In the room, from the light from the doorway, he could see the two sleeping boys - two heads on the one pillow, foreheads touching, their arms and legs wrapped around each other.

Bob quietly closed the door and smiled at his wife. "Not brothers eh? More like two halves of the one whole, if you ask me."

Sunday morning, early, in Britannia Square, Carl Douglas was alone, running slowly around the sealed track. There was a light rain falling but the track was well drained and the rough surface was unaffected. He could see one solitary figure sitting up in the grandstand, there was no-one else around at all.

As he was approaching the grandstand the skies opened and the rain started pouring down. He veered into the stand, ran up a couple of rows of the tiered seats, and then walked along and sat down next to the boy sitting there.

"Gidday Justin. Nice day isn't it?"

"Hello Carl. I've seen better days."

They sat together looking out at the rain pouring down. The spouting at the front of the overhanging roof was blocked - or else it simply couldn't cope with the heavy rain - and it was overflowing along a good part of its length. The water created the illusion that they sitting behind a waterfall.

"That would actually look great if the sun was shining on it."

"It would. But if the sun was shining, it wouldn't be happening."

"Sometimes the sun's out while it's raining - sun showers."

"Sometimes, but not with rain like this. That ain't no shower."

"No, it certainly ain't. How come you're running alone? Where's Lucas this morning?"

"Lucas will still be in bed. He and Shelley went down to Brownsville last night to a concert. They wouldn't have been back until really late. I don't need him to go for a run, I can do it by myself."

"It must be better when you have company though."

"Yeah, sure it is. We keep each other going and the time passes easier."

"Yes. And you're good friends aren't you?"

"Yeah - Lucas is okay. I've got other friends, but Lucas is the best."

"He is the best. Lucas is a good person. You both are actually."

"There you go again. Don't start on that. Speaking of company, where's yours? Where's your brother this morning?"

"Still in bed as far as I know. He was when I got up anyway - he was still sleeping so I just slipped out and left him there."

"You left him there. Are you sleeping together?"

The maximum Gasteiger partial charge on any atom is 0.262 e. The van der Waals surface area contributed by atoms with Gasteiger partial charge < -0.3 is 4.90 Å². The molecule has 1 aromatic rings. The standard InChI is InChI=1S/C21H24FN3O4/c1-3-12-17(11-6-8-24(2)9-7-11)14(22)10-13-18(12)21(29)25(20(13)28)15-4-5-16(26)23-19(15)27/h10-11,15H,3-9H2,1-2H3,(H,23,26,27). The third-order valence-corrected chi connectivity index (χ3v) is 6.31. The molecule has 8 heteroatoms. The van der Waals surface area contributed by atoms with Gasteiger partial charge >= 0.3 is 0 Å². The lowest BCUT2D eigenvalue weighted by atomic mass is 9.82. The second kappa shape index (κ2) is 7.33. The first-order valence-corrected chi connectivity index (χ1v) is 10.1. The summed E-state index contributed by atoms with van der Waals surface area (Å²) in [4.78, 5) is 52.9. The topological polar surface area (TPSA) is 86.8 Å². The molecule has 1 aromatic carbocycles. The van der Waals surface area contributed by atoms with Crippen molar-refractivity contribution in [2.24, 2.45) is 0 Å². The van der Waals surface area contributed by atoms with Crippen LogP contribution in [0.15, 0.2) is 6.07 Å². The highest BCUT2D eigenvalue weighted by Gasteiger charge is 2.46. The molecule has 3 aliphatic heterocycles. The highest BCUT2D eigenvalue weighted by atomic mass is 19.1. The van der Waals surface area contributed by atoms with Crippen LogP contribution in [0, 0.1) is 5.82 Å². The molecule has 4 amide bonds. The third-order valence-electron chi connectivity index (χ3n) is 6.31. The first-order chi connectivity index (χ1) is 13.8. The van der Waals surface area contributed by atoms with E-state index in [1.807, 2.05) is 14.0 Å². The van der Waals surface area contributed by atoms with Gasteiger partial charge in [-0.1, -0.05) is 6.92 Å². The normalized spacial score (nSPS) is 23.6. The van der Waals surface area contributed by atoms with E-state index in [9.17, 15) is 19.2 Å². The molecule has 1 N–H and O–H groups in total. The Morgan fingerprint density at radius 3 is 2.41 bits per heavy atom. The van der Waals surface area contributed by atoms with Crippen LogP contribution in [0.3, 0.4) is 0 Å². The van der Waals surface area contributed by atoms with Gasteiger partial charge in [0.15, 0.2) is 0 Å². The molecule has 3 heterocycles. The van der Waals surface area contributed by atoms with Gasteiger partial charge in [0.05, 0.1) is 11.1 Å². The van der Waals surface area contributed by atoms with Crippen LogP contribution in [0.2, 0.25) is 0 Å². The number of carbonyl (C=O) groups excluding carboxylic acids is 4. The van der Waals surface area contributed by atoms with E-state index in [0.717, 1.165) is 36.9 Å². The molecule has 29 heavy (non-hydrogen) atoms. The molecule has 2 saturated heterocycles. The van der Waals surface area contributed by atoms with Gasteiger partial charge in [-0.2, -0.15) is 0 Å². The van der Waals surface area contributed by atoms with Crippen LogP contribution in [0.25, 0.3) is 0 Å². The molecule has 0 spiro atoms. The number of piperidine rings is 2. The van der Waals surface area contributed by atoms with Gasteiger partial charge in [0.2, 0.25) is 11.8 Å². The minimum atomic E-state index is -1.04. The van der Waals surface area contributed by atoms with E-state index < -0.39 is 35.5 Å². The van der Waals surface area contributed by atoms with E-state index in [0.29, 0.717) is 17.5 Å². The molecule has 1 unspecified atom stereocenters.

"Yes, of course we are."

"Of course you are? Is Jonathan gay as well?"

"No, Jonathan's not gay. He was out with a girl last night. And, Eww! I might be gay, but I'm not incestuous."

"Well, why are you sleeping together then?"

"Because we want to. It's nice to cuddle up together and go to sleep."

"But, not in a gay way, eh?"

"No, of course not. Didn't you ever sleep with your brothers?"

"Well, yeah - sometimes. When we were camping and stuff. But that was a long time ago - when we were little."

"I never had my brother around when we were little."

"No. That's right, you didn't. You haven't had much of a life have you?"

"I have had an absolutely shitty life. But since I came here to Westpoint, and met my grandparents and met the first friends I've ever had - you and Claire and the others - my life keeps getting better every day. Thank you, Carl."

"Me? What're you thanking me for? I've done nothing."

"Of course you have. You've given me your friendship. You let me share in your life, and your friends - especially Claire. Claire is your girl, but she's my very best friend ever. Thank you Carl."

"Aww - Cheese! There you go again, getting all personal. I couldn't keep Claire away from you if I tried anyway. The rain's stopping, I think I'll run home before it starts again. We'll probably see you later, okay? 'Bye, Superboy."

He got up and started down out of the grandstand. Justin called out, "Carl?"

"Yeah, what?"

"I love you, Carl."

"Aah, shut up, gay boy! But, yeah, I love you too. Bye Justin."

"Goodbye Carl."